Fordham Announces Asian American Studies Program


Fordham students will have the opportunity to take courses with the Asian American studies attribute starting this summer with Kim’s course titled “Race and Contemporary Film.” (Courtesy of Twitter)

On April 3, James Kim, Ph.D., of the English department announced that Fordham University is now offering an Asian American studies program, featuring a minor in Asian American studies (AAST). Led by Kim, the faculty working group on Asian American studies includes Stephen Hong Sohn, Ph.D., of English; Caitlin Meehye Beach, Ph.D., of art history; Daisy Deomampo, Ph.D., and Vivian Lu, Ph.D., of anthropology; Ki-Eun Jang, Ph.D., of theology; Grace Shen, Ph.D., of history; Tiffany Yip, Ph.D., of psychology; and Qun Wang, Ph.D., of communications.

“This achievement marks the culmination of a half-century long struggle,” said Kim. “In the course of working on this initiative, I learned that efforts to establish Asian American Studies at Fordham date back to the early 1970s, when student activists advocated for ethnic studies at the university. Those student activists are the reason that Fordham has one of the oldest African American Studies departments in the country.”

A 2019 NBC article stated that Asian American studies programs are “still hard to find,” even in academically elite universities such as Duke and Harvard. Anti-Asian sentiment has been on the rise since the COVID-19 pandemic, which started in Wuhan, China. It was frequently misattributed as the “China flu” or “Wuhan virus,” despite Centers for Disease Control and Prevention guidelines banning the naming of diseases after geographic locations following the Spanish flu. This has played a role in the sharp uptick of crimes against Asian Americans, such as the Atlanta spa shooting and the death of Michelle Go, who was pushed in front of an R train at Times Square-42nd St.

“This was work,” said Kim, reflecting on the years-long process. “It was work of a particularly exhausting kind, partly because it took place on top of the emotional and psychological demands of living through a period so thick with anti-Asian racism.”

Kim and his colleagues were enthused by the response from the student body. The faculty’s petition, which demanded the “immediate hiring of more tenure-line faculty specializing in Asian American Studies” and the creation of “a fully supported, generously resourced Asian American Studies program” received 1,394 signatures and full support from the United Student Government of both campuses.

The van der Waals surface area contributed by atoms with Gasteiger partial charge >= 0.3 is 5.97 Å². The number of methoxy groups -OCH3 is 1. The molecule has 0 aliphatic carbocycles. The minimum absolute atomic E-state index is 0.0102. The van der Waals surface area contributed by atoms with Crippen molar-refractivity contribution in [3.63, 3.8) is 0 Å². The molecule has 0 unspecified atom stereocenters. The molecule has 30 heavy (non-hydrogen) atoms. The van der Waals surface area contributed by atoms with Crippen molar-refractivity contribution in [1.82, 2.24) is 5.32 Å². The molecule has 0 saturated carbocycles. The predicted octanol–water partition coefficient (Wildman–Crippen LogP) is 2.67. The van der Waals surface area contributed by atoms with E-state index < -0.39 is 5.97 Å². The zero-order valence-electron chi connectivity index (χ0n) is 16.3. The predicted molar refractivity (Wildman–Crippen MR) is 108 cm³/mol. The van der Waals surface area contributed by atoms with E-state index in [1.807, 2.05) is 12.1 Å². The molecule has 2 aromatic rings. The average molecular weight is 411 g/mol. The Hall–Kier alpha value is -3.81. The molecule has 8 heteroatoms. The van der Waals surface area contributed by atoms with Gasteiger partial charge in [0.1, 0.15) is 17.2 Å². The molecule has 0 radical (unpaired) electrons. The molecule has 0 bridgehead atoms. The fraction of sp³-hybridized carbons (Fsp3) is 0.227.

“After we submitted the petition, we were fortunate to receive the strong support of the Fordham administration,” said Kim. “We were able to win funds from the Deans’ Challenge Grant and the Teaching Race Across the Curriculum (TRAC) grant, which enabled us to do a lot of work over the past two years.”

Additionally, Rafael Zapata, chief diversity officer, has been a “particularly stalwart supporter of [the] initiative.”

“We simply could not have done the work we’ve done without his support and the support of the deans,” said Kim.

Students will have the opportunity to take courses with the Asian American studies attribute starting this summer with Kim’s course titled “Race and Contemporary Film.” In fall 2023, “Representing Asians in Journalism and Media” and “Seeing Stories: Reading Race and Graphic Narratives” will be available. The first AAST 4000 class, a requirement for the minor, will be offered in spring 2024, as well as “Contemporary Issues in Asian America” and a course on Asian American art.

“Good times are ahead,” said Kim. The program will be run by Hong Sohn and Meehye Beach starting next fall during Kim’s research sabbatical.

Students interested in declaring the Asian American studies minor can fill out this Google form along with the Minor Declaration form.

To read more about the process of the creation of the program, their newsletters are available as an archive.